Getting sick also made me start looking at my flaws. First I questioned if I had done something to cause all of this. Then I questioned if it was the fact I was a little overweight. Then I started focusing on the fact that I had a rounder belly than the skinny girls, thighs that were bigger than a skinny girls. My hair wasn’t always perfect. My face is often red because of my butterfly rash. I have other rashes that affect other parts of my body. This ultimately made me wonder how other people saw my obviously broken body. I just felt (and sometimes still do) like I was completely broken by this, but I fight hard to regain the parts of me back that I can.

I have always been socially awkward. In the past I learned to deal with it and the small social anxiety was manageable. These days if my medication isn’t working properly or I am amidst a flare it is pretty intense. I have days where I feel trapped and I will just sit quietly if I don’t have the need to interact, being an introvert does not make this part of my prison any easier to deal with. This has been the single most isolating experience I have ever been through in my life, and it is hard once you feel isolated to remember to reach out to loved ones, and even the people you are paying to help you get through this. I do my best, and I’m getting better at that part. It is also hard to connect with people who haven’t experienced or been around someone with Chronic issues, they tend to look at you like you are talking crazy when you try to explain what your life is like. I’m still not sure how to deal with this part, other than just not talk about that topic much.

My hope is to one day have a soul that feels at home in my body again. I would like to be at home again.

Letting Myself Have Lupus.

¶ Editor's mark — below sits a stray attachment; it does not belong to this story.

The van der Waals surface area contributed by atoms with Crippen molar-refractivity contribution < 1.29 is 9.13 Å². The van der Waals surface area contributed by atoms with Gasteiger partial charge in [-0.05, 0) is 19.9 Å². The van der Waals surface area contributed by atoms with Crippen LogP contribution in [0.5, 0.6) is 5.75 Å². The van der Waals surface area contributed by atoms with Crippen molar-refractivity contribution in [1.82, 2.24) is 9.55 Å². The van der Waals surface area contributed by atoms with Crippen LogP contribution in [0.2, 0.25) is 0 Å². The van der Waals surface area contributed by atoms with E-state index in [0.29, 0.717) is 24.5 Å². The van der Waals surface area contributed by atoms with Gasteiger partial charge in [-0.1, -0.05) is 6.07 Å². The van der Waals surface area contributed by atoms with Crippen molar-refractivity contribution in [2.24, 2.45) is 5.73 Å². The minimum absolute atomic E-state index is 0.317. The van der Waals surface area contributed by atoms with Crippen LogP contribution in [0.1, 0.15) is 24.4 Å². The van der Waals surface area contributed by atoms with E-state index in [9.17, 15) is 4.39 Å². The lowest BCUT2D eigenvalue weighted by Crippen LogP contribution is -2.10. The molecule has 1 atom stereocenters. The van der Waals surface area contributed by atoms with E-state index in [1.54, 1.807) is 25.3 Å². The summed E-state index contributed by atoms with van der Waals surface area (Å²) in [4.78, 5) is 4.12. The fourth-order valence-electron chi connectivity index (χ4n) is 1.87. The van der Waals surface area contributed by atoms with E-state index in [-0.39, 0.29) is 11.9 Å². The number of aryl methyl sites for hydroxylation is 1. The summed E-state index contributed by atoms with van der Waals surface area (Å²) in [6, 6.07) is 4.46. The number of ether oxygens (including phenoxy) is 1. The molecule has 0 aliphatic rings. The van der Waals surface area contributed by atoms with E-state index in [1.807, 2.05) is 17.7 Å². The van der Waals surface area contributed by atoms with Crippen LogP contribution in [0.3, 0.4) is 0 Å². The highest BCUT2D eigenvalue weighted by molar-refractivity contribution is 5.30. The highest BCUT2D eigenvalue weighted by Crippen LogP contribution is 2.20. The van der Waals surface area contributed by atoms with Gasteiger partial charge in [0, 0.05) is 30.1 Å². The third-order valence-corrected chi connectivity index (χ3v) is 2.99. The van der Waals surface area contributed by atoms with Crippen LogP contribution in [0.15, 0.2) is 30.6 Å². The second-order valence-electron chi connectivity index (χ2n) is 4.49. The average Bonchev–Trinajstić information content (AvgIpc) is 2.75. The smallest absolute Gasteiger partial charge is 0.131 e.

“For after all, the best thing one can do when it is raining is let it rain.”
Henry Wadsworth Longfellow

Acceptance is a funny thing, especially when you are dealt a card in life that you can’t give back. Oh I’ve tried many times to give this back to the doctors. It’s a running joke I make to my PCP on a regular basis. He may not find it as amusing as I do but, it does entertain me from time to time to offer to give back my illness, it would make things simpler if that’s how it works. I’ve asked many times where the return box is because this isn’t working out so well for me.

I simply do not know how to be the sick person they tell me this requires me to be. My therapist says, that  in part is my fighting acceptance. I argue that I take my medications daily, I don’t revolt against the doctors. I have even stopped arguing so much when it comes to doing rounds of prednisone. What else is there to accept?

It still feels weird to say that I have a lifelong illness that affects damn near everything I do, want to do, or could possibly plan to do. It still frustrates me to have to change plans at the last-minute, is that where the final stage of acceptance would benefit me? Would it frustrate me less if I just gave in completely and let this horrible disease call the shots.

You see…I’m a bit of a control freak. I know shocker right? This really showed when everything in my life spiraled out of control and I starting obsessing over the tiniest little details I could control. It still is something I have to keep in check or it gets nerve-wracking. I have some tendencies that could be considered OCD. It is something I monitor and so far they haven’t gotten out of hand or disrupted my life too bad. I am a bit of a germaphobe thanks to this.

I’d like to take a moment and discuss what acceptance of an illness might look like on a ‘normal’ person level. You start feeling run down, you argue that it is just lack of sleep. Your throat starts hurting and your nose starts getting stuffy, man it must be allergies, because you don’t have time to be sick. Then everything starts tasting weird and the panic sets in, you realize that your friend or coworker was sick just the other day, and this is starting to look all too familiar. You fight it for a few more hours at work, and then all of a sudden you can’t go any longer and you go home early. You a few days into your illness by this point, before you have accepted your fate. You still go through feeling frustrated because it disrupts your schedule.